• merge()
  • saveOrUpdate()
  • lock() – It is reattached but not saved.


A persistent object is considered to be in the removed state when a delete() or remove() operation is called on it. Note that Once you’ve deleted an object and moved to the “removed” state, you should no longer use that particular object for any reason.
hibernate Removed Object

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Introduction to Hibernate

Posted by on Apr 19, 2014 in Hibernate | 0 comments

In this to we will learn about what hibernate is, and how to use hibernate in our application and its features.

What is hibernate ?

  • It called as ORM tool (we will learn in subsequent tut)
  • Used in the data layer to save date into the database
  • Implements JPA (JPA is a set of standards which is prescribed for doing any operation in database.

Hibernet cover

1. Problem which Hibernate solves

Mapping member variables to column

Let take a Student class as an example, which has the following fields ID, Name, Department, Phone no, Address, Active.Hibrenet introductionIn a running application we may have lot of such objects, now to save the data in db; I need to create a Student table, in which I will save the Student objects as rows. So here N no of objects equal to N no of row in the table.

This implies that the class corresponds to the table and object of the class corresponds to the rows in the table. In java application, we will have a JDBC to connect to the db, and we will take this Student object, create an insert sql query and do an insert, Now all these data will be stored in db.

Now to select these data, we will create a select query to pull to the records and to store the records we will create a Student object to. So in Java we have data in form of objects, but there is no object in table, So java entity needs to be converted into a table entity, (i.e.) records.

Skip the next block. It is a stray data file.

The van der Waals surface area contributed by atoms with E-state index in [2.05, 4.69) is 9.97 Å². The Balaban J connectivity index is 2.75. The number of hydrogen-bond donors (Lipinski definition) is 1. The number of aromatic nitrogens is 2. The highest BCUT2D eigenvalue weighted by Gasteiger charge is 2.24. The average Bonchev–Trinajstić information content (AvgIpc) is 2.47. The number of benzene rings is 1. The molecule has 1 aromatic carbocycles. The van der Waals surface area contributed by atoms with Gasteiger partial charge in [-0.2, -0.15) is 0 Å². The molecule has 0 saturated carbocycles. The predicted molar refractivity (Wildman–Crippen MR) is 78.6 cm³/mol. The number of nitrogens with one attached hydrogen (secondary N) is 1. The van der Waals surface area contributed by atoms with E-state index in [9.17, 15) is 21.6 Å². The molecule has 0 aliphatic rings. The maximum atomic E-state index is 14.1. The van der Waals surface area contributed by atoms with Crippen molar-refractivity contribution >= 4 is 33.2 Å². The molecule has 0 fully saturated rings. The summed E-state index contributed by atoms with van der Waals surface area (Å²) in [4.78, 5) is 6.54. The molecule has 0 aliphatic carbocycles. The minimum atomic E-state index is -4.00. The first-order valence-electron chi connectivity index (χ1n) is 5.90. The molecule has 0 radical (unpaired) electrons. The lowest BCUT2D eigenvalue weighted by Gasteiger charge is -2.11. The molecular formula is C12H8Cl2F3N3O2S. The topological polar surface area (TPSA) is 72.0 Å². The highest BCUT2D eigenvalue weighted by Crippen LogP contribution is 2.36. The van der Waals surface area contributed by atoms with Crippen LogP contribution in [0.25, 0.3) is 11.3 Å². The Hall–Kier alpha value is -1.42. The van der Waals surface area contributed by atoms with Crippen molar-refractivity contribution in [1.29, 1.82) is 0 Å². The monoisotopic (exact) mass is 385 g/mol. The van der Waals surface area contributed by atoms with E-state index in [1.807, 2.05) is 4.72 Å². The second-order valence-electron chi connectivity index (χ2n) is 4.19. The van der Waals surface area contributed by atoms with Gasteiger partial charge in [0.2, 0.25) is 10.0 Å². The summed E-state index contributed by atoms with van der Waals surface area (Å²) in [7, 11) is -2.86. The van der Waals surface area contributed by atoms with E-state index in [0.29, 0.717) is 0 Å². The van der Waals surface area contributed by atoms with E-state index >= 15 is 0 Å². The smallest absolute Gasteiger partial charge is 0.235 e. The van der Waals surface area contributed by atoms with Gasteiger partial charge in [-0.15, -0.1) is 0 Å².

The way we normally convert is by taking each of the values and map to its rows, this mapping is more tedious as we need to convert each object into SQL quires for saving, and for retrieving I have to convert a result set into corresponding java objects.

2. Mapping relationship

For example Student table has a column which is the primary key of another table (Address).
Hibernet example
Here in java side care should be taken to map Student object to Student table and Address object to Address table.

3. Handling data types


To check whether the Student is active or not, in java side, we will create a Boolean variable which hold the value true or false, here in case of Database, we cannot have a column with type Boolean, for this scenario we can either have a char type or int type. So now we have to handle this data type conversion by ourselves.

4. Managing the changes to object state.

Suppose if we want to update any of the field n DB, then we have to pull the object from db, store it in Student object then write a java code to trigger update query.

The above 4 are the most common problem which we face in most of the java application. In our next article we shall learn to set up Hibernate in eclipse.